In California, a massive fight between two of the country’s largest and most active labor unions offers a look into the dynamics of the deepening crisis of the American labor movement.
Globalization and automation first began to challenge the American labor movement in the 1970s and since then labor’s record has been one of almost uninterrupted failure. Years of denial and posturing were succeeded by strategic missteps as labor clung to the past. Yet labor could point to two success stories. First, as states allowed the unionization of government workers, government unions did much better than unions focused on the private sector. Second, quasi-governmental employers like large health care providers (hospitals, eldercare facilities, home nursing organizations and so on) also proved fertile ground for labor.
Essentially, as the private economy transformed away from the blue model of a handful of stable oligopolistic (or in the case of the telephone industry, monopolitistic) companies dominating key sectors in a domestic market untouched by international rivals, the labor movement lost ground there. But because government, directly in the case of the civil service and indirectly in health care and the postal service, still offered something like a blue model environment in parts of the economy, the traditional labor movement continued to thrive there.
What’s happening now is that one of those two success stories for labor is in trouble — government employment has been hit by the crisis and states are beginning to roll back the unionization of their employees — but health care looks set, thanks in part to Obamacare, to enjoy a few more years of old fashioned blue model growth, and the opportunities for unionization there are strong. That profound change in the labor environment has led to a major battle between the SEIU, a successful union with strong roots in the public sector, which wants to expand its presence in the health care field, and more traditionally health care focused unions that want to defend their increasingly precious turf.
The California Nurses Union—the largest nurses’ union in the country—and the National Union of Healthcare Workers announced plans to affiliate with each other, making the combined union the healthcare industry’s predominant labor entity. The result? More sharply drawn battle lines in an intra-union war:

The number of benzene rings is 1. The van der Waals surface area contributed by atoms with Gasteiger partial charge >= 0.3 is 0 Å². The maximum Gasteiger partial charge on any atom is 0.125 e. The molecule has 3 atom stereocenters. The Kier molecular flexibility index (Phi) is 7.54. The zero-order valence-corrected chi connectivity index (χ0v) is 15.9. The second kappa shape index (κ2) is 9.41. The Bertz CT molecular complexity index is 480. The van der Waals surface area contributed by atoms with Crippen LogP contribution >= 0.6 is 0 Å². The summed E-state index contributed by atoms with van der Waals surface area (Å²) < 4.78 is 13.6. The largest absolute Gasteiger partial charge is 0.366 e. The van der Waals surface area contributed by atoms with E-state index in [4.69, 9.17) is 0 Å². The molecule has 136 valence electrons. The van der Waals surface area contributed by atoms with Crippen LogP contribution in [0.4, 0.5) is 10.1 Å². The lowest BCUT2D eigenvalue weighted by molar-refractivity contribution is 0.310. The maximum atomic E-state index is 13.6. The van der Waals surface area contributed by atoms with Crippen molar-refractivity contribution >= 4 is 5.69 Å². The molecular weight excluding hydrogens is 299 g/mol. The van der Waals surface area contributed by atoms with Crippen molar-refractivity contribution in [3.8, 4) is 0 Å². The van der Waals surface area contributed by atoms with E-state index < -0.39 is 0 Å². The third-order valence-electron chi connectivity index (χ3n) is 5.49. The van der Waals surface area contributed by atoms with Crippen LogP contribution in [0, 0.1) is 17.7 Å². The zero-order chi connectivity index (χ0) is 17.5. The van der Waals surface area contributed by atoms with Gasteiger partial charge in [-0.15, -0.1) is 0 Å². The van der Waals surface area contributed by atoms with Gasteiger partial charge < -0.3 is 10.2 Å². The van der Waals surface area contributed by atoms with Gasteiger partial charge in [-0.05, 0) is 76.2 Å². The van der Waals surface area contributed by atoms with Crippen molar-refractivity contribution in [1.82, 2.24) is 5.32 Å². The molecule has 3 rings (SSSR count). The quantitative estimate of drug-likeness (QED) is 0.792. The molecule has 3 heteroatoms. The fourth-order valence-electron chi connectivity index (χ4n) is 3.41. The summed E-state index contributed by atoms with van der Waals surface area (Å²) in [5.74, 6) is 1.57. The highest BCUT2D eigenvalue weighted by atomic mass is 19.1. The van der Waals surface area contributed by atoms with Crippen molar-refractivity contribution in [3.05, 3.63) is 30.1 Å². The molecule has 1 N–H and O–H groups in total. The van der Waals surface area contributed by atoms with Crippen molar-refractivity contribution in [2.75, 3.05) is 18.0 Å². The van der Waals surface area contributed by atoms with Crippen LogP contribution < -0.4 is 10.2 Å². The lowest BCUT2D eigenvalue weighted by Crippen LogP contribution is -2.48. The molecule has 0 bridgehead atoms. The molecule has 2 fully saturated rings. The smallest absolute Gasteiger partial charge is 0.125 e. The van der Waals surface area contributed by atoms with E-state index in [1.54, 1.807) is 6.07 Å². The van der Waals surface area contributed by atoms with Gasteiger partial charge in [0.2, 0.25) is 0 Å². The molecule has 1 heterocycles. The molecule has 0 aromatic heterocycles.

The combined unions are also expected to aggressively campaign against the SEIU in organizing union drives, including one of the biggest of the year at health-care giant Kaiser Permanente, with 43,000 workers at stake. The workers, represented by the SEIU, will vote on whether to remain with that union or join the strengthened NUHW.
The NUHW claims that the SEIU is a “faux-union” that does “everything but climb into bed with the employers,” and it is committed to poaching as many members as possible from its rival. The SEIU sees it differently:
Steve Trossman, a spokesman for the SEIU, denied those charges and said unions shouldn’t be fighting with each other over workers at a time when all of organized labor is under siege nationally. ‘We’re going to spend millions, and they’re going to spend millions.…In the meantime, we’re losing members all across the country,’ Mr. Trossman said.
We’re willing to bet that the NUHW doesn’t care what Mr. Trossman thinks. Unions are facing some of the greatest challenges they’ve seen in generations, with their power diminished by right to work laws in Michigan and collective bargaining restrictions in Wisconsin, as well as pension crises all across the country. Labor’s environmental niche is shrinking almost everywhere, and NUHW and the SEIU are competing for the last patch of favorable ground.
Employers are probably hoping that the SEIU is able to push the NUHW aside. SEIU is a militant union in terms of national politics, where its large membership and public sector orientation make it an effective player with a strong focus on big government. But health care specific unions like the NUHW tend to be much tougher in dealing with employers over issues like wages and working rules. That’s largely because they can: hospitals and other health care organizations are extremely vulnerable to strikes, but haven’t faced all that much market pressure from competition. It’s often easier for management to yield to labor demands than to fight them, and the costs can be passed on to insurance companies and the government. Patients — consumers — scarcely notice.
That’s going to change. Health care costs cannot keep rising faster than the overall rate of inflation forever. Either we find ways to produce health care more cheaply and efficiently or we start rationing health care — not by choice, but by necessity. It’s more efficient hospitals or more aggressive death panels; there is no other choice.
Unfortunately the labor movement so far is proving to be as shortsighted in health care as it has been, say, in public education, where over and over again it has pushed for the short term interests of its members against the public demand for better educational outcomes. It is organizing hundreds of thousands of producers of public goods against the interests of the hundreds of millions who need those goods produced cheaply.
Whether SEIU or NUHW wins the battle at Kaiser Permanente, everyone in America will lose until and unless the American labor movement reflects more deeply on a generation of failure and decline and begins to re-invent itself to play a constructive role in a post-blue world.